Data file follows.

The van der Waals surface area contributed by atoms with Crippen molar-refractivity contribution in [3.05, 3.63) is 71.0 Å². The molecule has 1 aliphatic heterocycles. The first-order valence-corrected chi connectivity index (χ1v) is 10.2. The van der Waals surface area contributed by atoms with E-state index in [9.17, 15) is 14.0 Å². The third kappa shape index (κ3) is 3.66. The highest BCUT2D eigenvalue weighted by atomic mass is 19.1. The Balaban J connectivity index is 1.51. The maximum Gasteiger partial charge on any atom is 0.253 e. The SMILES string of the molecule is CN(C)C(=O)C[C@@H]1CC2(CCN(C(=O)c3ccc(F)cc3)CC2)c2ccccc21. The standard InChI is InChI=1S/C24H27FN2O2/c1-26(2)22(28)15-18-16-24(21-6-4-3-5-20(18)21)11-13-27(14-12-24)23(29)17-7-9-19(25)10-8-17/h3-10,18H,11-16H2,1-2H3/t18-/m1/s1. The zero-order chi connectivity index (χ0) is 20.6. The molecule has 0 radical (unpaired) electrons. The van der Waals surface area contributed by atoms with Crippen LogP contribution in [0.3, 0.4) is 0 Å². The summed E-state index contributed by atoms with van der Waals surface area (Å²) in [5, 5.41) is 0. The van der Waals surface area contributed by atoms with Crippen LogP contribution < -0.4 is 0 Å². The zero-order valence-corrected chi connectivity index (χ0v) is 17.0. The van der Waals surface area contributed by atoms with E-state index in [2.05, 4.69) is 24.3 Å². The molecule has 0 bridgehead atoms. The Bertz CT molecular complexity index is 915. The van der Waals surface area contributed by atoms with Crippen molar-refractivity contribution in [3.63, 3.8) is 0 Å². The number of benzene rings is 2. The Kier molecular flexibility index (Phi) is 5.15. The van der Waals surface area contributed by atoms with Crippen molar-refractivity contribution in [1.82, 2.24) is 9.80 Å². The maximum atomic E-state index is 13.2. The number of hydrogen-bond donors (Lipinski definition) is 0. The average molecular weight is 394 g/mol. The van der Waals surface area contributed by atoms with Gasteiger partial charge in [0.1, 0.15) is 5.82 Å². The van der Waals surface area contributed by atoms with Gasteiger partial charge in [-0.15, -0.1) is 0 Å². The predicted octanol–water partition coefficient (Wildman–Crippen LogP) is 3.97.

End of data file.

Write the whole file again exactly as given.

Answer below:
The van der Waals surface area contributed by atoms with Crippen molar-refractivity contribution in [3.05, 3.63) is 71.0 Å². The molecule has 1 aliphatic heterocycles. The first-order valence-corrected chi connectivity index (χ1v) is 10.2. The van der Waals surface area contributed by atoms with E-state index in [9.17, 15) is 14.0 Å². The third kappa shape index (κ3) is 3.66. The highest BCUT2D eigenvalue weighted by atomic mass is 19.1. The Balaban J connectivity index is 1.51. The maximum Gasteiger partial charge on any atom is 0.253 e. The SMILES string of the molecule is CN(C)C(=O)C[C@@H]1CC2(CCN(C(=O)c3ccc(F)cc3)CC2)c2ccccc21. The standard InChI is InChI=1S/C24H27FN2O2/c1-26(2)22(28)15-18-16-24(21-6-4-3-5-20(18)21)11-13-27(14-12-24)23(29)17-7-9-19(25)10-8-17/h3-10,18H,11-16H2,1-2H3/t18-/m1/s1. The zero-order chi connectivity index (χ0) is 20.6. The molecule has 0 radical (unpaired) electrons. The van der Waals surface area contributed by atoms with Crippen LogP contribution in [0.3, 0.4) is 0 Å². The summed E-state index contributed by atoms with van der Waals surface area (Å²) in [5, 5.41) is 0. The van der Waals surface area contributed by atoms with Crippen LogP contribution < -0.4 is 0 Å². The zero-order valence-corrected chi connectivity index (χ0v) is 17.0. The van der Waals surface area contributed by atoms with E-state index in [2.05, 4.69) is 24.3 Å². The molecule has 0 bridgehead atoms. The Bertz CT molecular complexity index is 915. The van der Waals surface area contributed by atoms with Crippen molar-refractivity contribution in [3.63, 3.8) is 0 Å². The number of benzene rings is 2. The Kier molecular flexibility index (Phi) is 5.15. The van der Waals surface area contributed by atoms with Crippen molar-refractivity contribution in [1.82, 2.24) is 9.80 Å². The maximum atomic E-state index is 13.2. The number of hydrogen-bond donors (Lipinski definition) is 0. The average molecular weight is 394 g/mol. The van der Waals surface area contributed by atoms with Gasteiger partial charge in [0.1, 0.15) is 5.82 Å². The van der Waals surface area contributed by atoms with Gasteiger partial charge in [-0.15, -0.1) is 0 Å². The predicted octanol–water partition coefficient (Wildman–Crippen LogP) is 3.97.